Be focussed

It is very tempting to drift off during online lectures to just briefly check Twitter, WhatsApp, or Instagram. Perhaps, the lecture seems so boring that you are tempted to put on some music or put on the TV at the same time. Or, perhaps, you put the lecture on in the background while writing an essay that is due next week. This multitasking may seem very efficient, but research shows that it is actually not working well. Humans cannot really multitask. Instead, we are constantly switching our attention. There is a cognitive cost involved when we are trying to switch between very different sources of information. That means that were are not processing each source as deeply and that we are getting more tired because of the additional effort that is required. Consequently, you may not learn much from the lecture, nor get satisfactory entertainment from your distractions. Admittedly, it is challenging to completely devote oneself to a boring lecture when there are so many more interesting or entertaining distractions within easy reach. There are several approaches to this conundrum. You can make it easier to concentrate on the lecture and you can make it harder to get distracted.

Most lectures are quite long, usually between 1 and 2 hours. It is difficult to keep fully focussed for such a long time. Thanks to online lectures, you don’t have to sit through the entire lecture in one go. Short bursts will probably work better. For instance, you could watch 15 minutes, take notes for a few minutes, and then give in to your FOMO for a minute or two. You can use the so-called Pomodoro technique for this (see\_Technique). Simply set a timer for the time you want to focus, e.g. 15 minutes. During this time, you need to focus and cannot do anything else. When the timer rings, set it for a break duration, e.g. 5 min, and take a breather. You can experiment with the timing to adjust it to your own liking and the task at hand. Timing aside, you can also make it easier to follow the lecture by being actively engaged. You can follow the tips above to improve your engagement.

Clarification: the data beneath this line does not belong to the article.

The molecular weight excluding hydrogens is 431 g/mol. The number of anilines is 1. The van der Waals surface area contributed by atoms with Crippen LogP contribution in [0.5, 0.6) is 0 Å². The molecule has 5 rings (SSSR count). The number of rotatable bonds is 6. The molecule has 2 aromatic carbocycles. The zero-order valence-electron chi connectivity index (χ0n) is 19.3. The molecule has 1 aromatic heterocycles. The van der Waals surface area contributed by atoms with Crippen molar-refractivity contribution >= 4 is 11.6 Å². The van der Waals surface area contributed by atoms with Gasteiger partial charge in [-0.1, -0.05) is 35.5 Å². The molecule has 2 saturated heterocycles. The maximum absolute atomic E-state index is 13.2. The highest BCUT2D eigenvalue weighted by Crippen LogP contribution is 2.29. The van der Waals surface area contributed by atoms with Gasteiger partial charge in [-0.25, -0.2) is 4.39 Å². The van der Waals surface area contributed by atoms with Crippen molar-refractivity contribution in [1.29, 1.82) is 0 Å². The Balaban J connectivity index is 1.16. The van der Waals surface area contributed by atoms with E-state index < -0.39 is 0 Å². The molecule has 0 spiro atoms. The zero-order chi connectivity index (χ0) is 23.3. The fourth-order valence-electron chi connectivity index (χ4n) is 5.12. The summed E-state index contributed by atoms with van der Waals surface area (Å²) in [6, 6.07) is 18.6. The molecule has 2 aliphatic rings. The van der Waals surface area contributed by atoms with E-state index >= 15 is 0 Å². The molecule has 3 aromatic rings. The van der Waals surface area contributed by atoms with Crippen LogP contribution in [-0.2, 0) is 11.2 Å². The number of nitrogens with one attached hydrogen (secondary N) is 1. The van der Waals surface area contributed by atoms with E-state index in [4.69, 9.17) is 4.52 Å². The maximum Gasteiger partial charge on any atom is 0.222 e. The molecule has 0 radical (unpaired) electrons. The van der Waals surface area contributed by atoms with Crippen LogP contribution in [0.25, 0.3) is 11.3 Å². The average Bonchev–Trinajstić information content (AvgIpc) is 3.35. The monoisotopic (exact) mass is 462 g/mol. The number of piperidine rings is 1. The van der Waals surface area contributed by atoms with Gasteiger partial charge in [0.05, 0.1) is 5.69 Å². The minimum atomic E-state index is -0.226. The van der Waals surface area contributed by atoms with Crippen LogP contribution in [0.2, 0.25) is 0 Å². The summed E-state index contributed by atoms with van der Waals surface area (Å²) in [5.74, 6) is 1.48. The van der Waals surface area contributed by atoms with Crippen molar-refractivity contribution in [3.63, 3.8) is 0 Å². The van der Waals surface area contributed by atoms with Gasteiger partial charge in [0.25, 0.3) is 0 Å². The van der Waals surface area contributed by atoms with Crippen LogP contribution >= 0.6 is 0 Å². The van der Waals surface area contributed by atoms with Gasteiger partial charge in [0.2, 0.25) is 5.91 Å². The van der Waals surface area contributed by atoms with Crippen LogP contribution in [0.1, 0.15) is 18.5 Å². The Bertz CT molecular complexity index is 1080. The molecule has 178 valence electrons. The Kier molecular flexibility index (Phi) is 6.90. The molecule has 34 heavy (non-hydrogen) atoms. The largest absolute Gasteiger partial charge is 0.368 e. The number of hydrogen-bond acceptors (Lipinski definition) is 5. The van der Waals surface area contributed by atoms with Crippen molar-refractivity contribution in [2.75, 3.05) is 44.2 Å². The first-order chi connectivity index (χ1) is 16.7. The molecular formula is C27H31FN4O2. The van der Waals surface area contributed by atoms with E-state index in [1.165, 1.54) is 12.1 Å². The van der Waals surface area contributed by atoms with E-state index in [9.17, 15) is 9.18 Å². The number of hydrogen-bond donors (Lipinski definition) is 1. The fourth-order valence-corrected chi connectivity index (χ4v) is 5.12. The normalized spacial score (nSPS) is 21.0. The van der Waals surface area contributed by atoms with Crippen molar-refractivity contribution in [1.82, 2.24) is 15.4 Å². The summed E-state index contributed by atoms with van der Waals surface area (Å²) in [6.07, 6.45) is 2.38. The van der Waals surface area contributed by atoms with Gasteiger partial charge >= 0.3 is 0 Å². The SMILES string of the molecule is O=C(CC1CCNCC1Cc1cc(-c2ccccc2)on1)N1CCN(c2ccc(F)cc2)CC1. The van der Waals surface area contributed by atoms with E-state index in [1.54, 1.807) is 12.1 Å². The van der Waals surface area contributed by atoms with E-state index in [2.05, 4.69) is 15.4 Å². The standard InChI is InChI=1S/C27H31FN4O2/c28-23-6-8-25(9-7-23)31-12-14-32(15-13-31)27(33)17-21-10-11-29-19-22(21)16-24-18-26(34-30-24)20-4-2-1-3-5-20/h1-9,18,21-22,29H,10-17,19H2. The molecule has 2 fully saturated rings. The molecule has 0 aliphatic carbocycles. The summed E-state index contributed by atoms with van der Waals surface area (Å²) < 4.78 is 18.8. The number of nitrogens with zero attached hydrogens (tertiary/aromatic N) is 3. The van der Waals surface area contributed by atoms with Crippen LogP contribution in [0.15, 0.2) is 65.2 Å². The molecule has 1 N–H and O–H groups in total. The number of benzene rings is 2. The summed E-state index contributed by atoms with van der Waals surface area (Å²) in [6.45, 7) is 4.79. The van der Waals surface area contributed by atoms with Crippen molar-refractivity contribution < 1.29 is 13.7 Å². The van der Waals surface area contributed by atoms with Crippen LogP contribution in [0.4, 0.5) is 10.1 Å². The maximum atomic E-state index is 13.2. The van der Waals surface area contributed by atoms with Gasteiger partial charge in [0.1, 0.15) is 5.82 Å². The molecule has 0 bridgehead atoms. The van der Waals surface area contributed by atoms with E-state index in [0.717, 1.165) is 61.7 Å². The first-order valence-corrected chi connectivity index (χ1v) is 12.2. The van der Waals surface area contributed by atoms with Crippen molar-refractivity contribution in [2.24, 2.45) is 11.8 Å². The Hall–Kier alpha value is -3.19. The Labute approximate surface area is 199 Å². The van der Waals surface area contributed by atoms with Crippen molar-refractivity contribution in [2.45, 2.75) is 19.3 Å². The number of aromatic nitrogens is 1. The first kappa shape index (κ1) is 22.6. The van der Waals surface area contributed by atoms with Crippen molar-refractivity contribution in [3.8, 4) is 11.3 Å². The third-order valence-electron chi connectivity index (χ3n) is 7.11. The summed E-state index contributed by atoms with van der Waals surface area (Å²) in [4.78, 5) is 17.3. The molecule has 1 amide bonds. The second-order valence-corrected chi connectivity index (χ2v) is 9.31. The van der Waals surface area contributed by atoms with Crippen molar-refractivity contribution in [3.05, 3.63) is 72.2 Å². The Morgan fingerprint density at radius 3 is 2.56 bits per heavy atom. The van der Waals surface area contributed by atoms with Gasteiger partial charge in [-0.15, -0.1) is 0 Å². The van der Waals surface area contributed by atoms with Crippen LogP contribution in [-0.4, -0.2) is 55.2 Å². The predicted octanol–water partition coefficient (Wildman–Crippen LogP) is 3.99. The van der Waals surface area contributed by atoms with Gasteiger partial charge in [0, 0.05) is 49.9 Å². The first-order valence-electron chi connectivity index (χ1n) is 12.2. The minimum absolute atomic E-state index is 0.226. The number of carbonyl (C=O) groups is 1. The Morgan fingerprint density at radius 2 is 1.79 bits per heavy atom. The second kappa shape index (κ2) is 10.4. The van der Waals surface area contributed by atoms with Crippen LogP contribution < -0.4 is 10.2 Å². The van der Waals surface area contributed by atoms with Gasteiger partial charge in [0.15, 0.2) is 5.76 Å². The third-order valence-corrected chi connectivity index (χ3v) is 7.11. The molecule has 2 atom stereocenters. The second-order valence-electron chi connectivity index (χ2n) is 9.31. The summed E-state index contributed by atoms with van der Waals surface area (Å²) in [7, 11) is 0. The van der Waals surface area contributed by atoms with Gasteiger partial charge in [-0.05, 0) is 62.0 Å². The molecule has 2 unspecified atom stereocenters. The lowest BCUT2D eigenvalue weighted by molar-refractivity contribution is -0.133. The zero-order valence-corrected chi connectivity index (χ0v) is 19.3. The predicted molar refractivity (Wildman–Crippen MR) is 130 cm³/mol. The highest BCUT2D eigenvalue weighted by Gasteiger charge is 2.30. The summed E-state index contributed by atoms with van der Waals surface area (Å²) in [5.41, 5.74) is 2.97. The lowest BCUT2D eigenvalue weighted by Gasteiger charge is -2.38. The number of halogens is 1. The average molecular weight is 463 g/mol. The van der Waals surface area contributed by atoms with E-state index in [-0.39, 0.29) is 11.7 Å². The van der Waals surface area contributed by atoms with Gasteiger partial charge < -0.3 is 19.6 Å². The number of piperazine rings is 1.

There are also several ways to reduce distractions that range from the simple to the technologically sophisticated. For a simple solution, put your phone on silent mode and put it away during your study time — use the Pomodoro technique to avoid a complete cold turkey. Then, close all open browser tabs that you won’t need during your study time, i.e. social media, news, sports, and entertainment websites. If you are tempted to open these websites again, log yourself out of the account to make accessing them a little bit harder. If these simple solutions fail, you can install special software that can block websites or apps on your computer and phone for a set period, e.g. ColdTurkey ( and Forest (

Hopefully, these tips will help you to get the most of your online learning. If you have tips that you found useful, feel free to add them in the comment below.

I’m a lecturer in psychology specialised in cognitive neuroscience. My research investigated brain development in young people who struggle in school.